My craniotomy without ruptured aneurysm

Brand new to this group and oh so thankful to have found it! It is been five weeks now since I had my craniotomy. I’m a 72-year-old female who was very healthy and very active previous to all this. Obviously my goal is to get back to my pre surgery lifestyle. It is worth mentioning that after the angiogram post surgery my neurologist told my husband that I had the arteries of a 20-year-old! Never smoked and don’t drink because I got migraines so badly. I know from all the reading I did that I was supposed to expect fatigue and major tiredness. I did not expect anything like this! At about week three I felt like I could do a little more each day so I started walking quite a lot around my house. I live in Minnesota so you know we have snow outside and it’s very cold. It was at that point that I started going out a little more with my husband still driving because I was still occasionally taking oxycodone. Somehow I got this terrible horrific cold that is going around the whole nation and it has just thrown me for a loop. I am coughing almost constantly and I’m exhausted most of the time. Now I don’t know if my fatigue and tiredness is from this cold or can I expect this from the actual surgery five weeks ago? I would really love to hear from anybody that had surgery for an unruptered aneurysm like I did and what to expect.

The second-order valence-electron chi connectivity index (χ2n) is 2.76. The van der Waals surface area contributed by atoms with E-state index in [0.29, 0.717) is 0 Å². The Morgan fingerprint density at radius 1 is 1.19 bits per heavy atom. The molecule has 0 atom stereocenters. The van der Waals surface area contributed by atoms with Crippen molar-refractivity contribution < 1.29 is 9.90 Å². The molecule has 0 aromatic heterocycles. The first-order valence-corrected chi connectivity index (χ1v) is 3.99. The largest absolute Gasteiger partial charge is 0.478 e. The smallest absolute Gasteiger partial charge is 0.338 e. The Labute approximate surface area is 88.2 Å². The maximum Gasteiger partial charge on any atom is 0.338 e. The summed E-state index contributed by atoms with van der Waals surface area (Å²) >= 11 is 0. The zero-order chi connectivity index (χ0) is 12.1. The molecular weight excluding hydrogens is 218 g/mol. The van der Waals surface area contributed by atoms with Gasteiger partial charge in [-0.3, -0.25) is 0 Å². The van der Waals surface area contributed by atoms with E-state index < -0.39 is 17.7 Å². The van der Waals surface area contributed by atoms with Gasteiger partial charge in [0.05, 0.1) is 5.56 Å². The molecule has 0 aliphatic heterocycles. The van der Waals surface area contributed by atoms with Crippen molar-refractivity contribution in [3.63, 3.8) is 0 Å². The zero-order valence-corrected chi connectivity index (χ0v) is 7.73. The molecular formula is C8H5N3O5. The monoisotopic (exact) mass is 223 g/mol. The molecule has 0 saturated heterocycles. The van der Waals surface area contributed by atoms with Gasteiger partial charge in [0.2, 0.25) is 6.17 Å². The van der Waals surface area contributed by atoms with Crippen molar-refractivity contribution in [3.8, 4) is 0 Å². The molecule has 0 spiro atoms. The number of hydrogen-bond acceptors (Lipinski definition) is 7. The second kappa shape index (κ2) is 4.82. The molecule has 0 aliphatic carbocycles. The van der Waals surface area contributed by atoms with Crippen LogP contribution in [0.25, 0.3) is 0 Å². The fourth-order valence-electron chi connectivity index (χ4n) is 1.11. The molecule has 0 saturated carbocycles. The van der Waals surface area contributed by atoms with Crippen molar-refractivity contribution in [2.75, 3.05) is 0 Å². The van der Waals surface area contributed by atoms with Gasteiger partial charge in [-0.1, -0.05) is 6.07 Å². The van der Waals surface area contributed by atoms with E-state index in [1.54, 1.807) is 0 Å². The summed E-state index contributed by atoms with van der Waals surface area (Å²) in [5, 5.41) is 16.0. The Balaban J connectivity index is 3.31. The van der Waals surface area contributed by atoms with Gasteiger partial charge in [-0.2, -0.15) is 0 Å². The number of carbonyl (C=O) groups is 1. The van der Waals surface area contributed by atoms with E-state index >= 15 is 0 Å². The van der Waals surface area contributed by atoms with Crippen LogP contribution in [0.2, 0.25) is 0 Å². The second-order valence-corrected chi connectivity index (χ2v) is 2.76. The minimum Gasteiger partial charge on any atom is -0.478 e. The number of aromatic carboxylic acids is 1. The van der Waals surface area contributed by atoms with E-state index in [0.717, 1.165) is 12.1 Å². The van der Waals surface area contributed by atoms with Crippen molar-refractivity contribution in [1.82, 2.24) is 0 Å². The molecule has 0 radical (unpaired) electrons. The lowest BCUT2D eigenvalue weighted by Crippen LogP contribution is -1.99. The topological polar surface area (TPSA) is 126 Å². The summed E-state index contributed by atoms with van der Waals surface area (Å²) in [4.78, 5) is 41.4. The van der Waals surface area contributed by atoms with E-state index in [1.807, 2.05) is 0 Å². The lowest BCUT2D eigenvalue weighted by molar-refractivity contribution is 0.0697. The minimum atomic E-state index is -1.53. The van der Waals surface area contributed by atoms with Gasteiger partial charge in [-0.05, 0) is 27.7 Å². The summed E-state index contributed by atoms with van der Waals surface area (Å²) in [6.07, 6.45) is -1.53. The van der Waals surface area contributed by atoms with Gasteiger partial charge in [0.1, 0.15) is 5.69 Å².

Welcome to this group! I don’t have experience in what you’ve been through but I’m sure other nice folks do! Just wanted to welcome you.